As admirable as their first session was, they’re behind the game on day one and facing a real struggle.

It’s going to be a very hot day Friday and a lot rides on how they back up. We saw at the Gabba Ollie Robinson and Stokes got injuries that weren’t serious, but took them out of a day’s play. How will the older hands Broad and Anderson go in second spells tomorrow?

The Australian team talked about being ruthless, and when you’re ahead of the game, forcing it. They are going to have a great opportunity to do that Friday, especially after the first hour when the ball stops moving.

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I’m looking forward to seeing what Jhye Richardson and Michael Neser bring to the table. It might not be the occasion Neser wanted for his debut with the circumstances around Cummmins, but they’re both fine swing bowlers and they could be bowling with a big score on the board.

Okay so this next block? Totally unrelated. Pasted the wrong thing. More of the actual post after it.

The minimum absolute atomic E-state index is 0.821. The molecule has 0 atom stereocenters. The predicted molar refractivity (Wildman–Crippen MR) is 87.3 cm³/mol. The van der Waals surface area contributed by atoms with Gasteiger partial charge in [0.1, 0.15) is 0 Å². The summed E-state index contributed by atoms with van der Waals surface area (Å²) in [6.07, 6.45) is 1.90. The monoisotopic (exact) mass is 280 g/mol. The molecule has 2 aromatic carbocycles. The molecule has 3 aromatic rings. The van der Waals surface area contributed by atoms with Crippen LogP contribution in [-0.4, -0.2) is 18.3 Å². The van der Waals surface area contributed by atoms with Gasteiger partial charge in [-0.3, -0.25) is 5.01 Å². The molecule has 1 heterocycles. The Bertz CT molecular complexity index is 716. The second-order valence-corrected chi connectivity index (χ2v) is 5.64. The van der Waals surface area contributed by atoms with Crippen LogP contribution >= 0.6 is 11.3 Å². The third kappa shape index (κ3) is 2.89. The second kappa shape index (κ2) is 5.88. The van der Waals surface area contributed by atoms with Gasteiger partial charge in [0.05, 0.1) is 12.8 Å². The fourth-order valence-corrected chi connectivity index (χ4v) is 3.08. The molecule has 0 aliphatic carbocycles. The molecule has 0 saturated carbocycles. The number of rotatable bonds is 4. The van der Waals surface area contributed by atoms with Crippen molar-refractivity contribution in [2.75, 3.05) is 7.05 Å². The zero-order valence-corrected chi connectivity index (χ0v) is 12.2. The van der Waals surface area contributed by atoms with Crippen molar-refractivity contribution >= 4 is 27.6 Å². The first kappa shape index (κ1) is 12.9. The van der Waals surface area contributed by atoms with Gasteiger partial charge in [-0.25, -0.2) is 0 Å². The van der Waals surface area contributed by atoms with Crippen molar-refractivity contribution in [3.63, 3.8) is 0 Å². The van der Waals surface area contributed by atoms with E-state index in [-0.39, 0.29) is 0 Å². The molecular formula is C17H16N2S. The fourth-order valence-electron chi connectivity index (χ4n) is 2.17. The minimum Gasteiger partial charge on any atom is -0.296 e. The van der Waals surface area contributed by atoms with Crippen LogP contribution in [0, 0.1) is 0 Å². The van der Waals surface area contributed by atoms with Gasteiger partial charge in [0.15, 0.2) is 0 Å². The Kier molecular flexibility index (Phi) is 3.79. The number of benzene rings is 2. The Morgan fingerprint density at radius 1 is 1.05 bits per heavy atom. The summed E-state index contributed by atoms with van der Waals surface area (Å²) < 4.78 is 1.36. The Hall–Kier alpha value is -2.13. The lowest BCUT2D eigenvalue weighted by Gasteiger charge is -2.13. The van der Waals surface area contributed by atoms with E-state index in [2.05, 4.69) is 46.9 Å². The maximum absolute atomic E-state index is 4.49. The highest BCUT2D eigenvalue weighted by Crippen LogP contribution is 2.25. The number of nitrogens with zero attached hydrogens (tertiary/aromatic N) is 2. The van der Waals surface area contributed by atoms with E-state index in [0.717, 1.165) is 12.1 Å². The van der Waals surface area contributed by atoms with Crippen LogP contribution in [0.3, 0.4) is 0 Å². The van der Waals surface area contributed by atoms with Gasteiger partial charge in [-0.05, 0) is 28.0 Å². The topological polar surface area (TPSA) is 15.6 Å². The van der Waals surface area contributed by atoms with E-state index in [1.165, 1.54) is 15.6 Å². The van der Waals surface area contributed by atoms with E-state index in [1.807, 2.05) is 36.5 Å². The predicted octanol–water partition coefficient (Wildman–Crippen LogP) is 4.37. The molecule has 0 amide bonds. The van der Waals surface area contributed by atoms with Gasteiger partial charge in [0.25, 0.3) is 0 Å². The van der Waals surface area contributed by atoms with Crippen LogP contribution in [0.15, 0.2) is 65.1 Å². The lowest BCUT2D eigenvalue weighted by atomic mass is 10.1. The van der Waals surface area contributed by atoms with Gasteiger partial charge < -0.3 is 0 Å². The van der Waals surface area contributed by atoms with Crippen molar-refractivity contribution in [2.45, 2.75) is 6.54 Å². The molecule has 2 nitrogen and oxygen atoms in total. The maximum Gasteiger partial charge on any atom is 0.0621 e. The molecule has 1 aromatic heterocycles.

I expect we will see a marked difference between their fuller length bowling and what England showed. There were a few LBW shouts early, which showed they were at a full length; but the longer the day went on there were fewer shouts and they bowled too short.

When you bowl short length your average almost doubles to when you bowl a good length, around the six or seven-metre mark. For much of the day they were economical but not threatening.

At least one bowler in the partnership needs to bowl fuller and the other tries to tie up an end. There weren’t enough cover drives enticed. Sure, they can get hit for four, but if the batsman get it wrong they get caught at slip.

But before the bowlers have their turns, I’m looking forward to seeing Labuschagne and Steve Smith batting together tomorrow. Marnus has almost replaced Smith as our No.1 batter – tomorrow might be the time for the master to put the protege back in his place.